Order. I am sorry to interrupt the hon. Gentleman, but I must caution him against going too wide of the subject. The clause deals with gas and, although a passing reference to other utilities is acceptable, I now detect a widening out, which is not acceptable.

Photo of Nigel Griffiths Nigel Griffiths , Edinburgh South

Perhaps I will be in order if I quote a better example from The Sun, which, today, specifically mentions the gas, water and power bosses. That paper arguably influenced the election and caused the swing that led the Tories to hold on to power, just. Today's editorial, entitled "Greed, Inc." states: Gas, water and power bosses who leach millions from their cash-gushing monopolies are little better than licensed thieves.With nobody to stop them, they just keep returning to the scene of the crime and filling their pockets with extra loot.They've made fortunes out of pay, perks and pensions. 5 pm

That sums up why the clause is needed. Today's edition of the Daily Express also ran an article with the headline "Time to curb fat cat bosses". It states: The energy, ingenuity and urgency with which they have arranged to line their pockets would turn the strongest stomach. That paper, which is not a Labour one, has seen the light. In a possible rebuke to the Minister, it states: Any sixth-form economic student knows that monopolies can hardly help doing well, since they lack the competition that would otherwise squeeze profits and provide independent benchmarks of performance … the Government simply cannot afford to be passive. That is exactly why I am urging the Government to support the new clause. That paper also states: it certainly will not do for Ministers—like Industry and Energy Minister Tim Eggar—to dismiss the fuss as Labour posturing. We are not posturing, because our complaint is firmly founded on the concerns of consumers as well as of shareholders.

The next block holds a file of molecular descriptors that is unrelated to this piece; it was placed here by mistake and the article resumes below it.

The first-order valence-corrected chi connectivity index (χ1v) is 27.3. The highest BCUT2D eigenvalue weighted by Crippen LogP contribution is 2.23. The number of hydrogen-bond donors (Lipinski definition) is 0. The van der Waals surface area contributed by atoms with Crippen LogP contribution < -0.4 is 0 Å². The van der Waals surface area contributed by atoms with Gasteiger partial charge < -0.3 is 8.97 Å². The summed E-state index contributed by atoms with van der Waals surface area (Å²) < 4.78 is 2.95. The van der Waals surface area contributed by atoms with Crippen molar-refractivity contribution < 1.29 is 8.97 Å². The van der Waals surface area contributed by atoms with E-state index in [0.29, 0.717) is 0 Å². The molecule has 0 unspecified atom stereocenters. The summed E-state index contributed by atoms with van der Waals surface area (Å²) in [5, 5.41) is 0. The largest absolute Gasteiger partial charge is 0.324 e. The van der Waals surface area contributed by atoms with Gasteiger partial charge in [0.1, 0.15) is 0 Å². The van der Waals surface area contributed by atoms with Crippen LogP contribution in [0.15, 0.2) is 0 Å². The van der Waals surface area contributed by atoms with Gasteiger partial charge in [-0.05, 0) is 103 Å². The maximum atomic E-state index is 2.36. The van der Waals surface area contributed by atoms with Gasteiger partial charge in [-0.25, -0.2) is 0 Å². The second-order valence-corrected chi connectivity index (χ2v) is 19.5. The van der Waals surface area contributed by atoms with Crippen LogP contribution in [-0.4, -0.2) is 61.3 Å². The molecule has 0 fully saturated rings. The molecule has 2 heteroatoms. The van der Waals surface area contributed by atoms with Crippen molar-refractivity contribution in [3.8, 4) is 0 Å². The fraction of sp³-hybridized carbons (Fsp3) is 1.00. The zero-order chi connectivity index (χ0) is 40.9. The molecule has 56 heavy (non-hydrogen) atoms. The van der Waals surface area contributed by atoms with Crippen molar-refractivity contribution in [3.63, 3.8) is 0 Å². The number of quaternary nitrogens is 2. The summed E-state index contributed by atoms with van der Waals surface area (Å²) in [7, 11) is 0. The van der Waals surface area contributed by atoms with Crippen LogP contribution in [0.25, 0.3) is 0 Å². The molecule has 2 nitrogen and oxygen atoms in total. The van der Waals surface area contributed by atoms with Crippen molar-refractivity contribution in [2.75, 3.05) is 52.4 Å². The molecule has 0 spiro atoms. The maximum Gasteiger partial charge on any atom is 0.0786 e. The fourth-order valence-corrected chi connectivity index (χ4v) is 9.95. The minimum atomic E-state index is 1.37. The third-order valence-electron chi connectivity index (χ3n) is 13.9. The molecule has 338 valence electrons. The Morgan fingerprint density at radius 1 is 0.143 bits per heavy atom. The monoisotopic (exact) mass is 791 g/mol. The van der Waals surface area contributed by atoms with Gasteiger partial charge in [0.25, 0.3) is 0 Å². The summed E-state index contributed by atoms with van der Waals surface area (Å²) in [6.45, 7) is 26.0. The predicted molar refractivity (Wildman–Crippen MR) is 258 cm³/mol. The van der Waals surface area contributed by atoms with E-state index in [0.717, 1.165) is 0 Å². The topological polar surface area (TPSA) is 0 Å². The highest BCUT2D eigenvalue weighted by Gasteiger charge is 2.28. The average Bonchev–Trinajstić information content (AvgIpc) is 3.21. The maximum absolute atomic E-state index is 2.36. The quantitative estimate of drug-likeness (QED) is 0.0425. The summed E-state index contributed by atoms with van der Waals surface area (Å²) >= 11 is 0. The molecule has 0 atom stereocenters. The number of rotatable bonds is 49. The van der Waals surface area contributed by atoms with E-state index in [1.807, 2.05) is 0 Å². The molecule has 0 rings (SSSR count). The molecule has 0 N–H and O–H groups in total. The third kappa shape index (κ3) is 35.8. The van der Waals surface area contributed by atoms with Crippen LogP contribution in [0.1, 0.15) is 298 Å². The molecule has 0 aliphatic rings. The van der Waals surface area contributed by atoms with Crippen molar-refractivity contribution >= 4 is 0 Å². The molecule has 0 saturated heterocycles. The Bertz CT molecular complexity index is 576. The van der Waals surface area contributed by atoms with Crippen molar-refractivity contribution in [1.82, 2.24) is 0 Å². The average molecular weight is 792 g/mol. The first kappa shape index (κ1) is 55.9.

It is important that a message goes from Parliament to the boardrooms of utilities, to reinforce the message sent by Nolan last week, to the effect that directors cannot continue to cash in their chips at an alarming rate to enrich themselves. Twelve directors of the privatised utilities have become millionaires. Those directors cannot afford to continue in that way and ignore the true needs of their shareholders, their companies and, specifically, the needs of 18 million gas consumers.

Photo of Peter Hain Peter Hain , Neath

I support new clause 2, because, for successive months, the Government have been engulfed in sleaze involving not just the behaviour of successive Ministers, as well as of certain Back Benchers, but that of the privatised utilities. The Government have been engulfed by that sleaze because of their failure to get to grips with those privatised utilities and the way in which they are taking the country for a ride. After all, the gas bills that we pay enable the gas directors and others to enjoy the life of Riley. As has been exposed in the past year, our money has paid for the successive share options that they have given themselves and their massive salary increases, which have repeatedly rained upon us, month after month.

The new clause is a valuable vehicle because it opens the window on that aspect of Government sleaze. It is obscene that six British Gas directors have been able to award themselves £7 million of share options. They are among the top 50 directors of privatised utilities who have awarded themselves £40 million in share options. Across the board, 131 utility bosses have awarded themselves £100 million-worth of share options.